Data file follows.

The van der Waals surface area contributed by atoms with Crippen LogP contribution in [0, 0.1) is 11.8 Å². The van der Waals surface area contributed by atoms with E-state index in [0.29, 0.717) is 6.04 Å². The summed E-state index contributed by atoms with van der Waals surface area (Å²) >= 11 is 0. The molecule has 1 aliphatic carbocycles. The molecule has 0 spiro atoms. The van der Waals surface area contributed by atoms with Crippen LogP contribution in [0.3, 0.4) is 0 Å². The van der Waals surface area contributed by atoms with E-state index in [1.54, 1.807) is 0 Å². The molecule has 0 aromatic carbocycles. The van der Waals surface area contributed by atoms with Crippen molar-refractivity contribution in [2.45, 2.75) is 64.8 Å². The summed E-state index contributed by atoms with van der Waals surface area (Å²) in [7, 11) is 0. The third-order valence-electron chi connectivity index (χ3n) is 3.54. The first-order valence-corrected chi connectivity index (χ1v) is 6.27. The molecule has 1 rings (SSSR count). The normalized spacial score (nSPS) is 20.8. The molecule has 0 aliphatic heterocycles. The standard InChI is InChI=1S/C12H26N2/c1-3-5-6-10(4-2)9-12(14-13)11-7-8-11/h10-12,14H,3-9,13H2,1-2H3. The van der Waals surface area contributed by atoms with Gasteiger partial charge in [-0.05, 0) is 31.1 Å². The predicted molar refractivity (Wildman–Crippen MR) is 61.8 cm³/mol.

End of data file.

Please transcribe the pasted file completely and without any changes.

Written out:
The van der Waals surface area contributed by atoms with Crippen LogP contribution in [0, 0.1) is 11.8 Å². The van der Waals surface area contributed by atoms with E-state index in [0.29, 0.717) is 6.04 Å². The summed E-state index contributed by atoms with van der Waals surface area (Å²) >= 11 is 0. The molecule has 1 aliphatic carbocycles. The molecule has 0 spiro atoms. The van der Waals surface area contributed by atoms with Crippen LogP contribution in [0.3, 0.4) is 0 Å². The van der Waals surface area contributed by atoms with E-state index in [1.54, 1.807) is 0 Å². The molecule has 0 aromatic carbocycles. The van der Waals surface area contributed by atoms with Crippen molar-refractivity contribution in [2.45, 2.75) is 64.8 Å². The summed E-state index contributed by atoms with van der Waals surface area (Å²) in [7, 11) is 0. The third-order valence-electron chi connectivity index (χ3n) is 3.54. The first-order valence-corrected chi connectivity index (χ1v) is 6.27. The molecule has 1 rings (SSSR count). The normalized spacial score (nSPS) is 20.8. The molecule has 0 aliphatic heterocycles. The standard InChI is InChI=1S/C12H26N2/c1-3-5-6-10(4-2)9-12(14-13)11-7-8-11/h10-12,14H,3-9,13H2,1-2H3. The van der Waals surface area contributed by atoms with Gasteiger partial charge in [-0.05, 0) is 31.1 Å². The predicted molar refractivity (Wildman–Crippen MR) is 61.8 cm³/mol.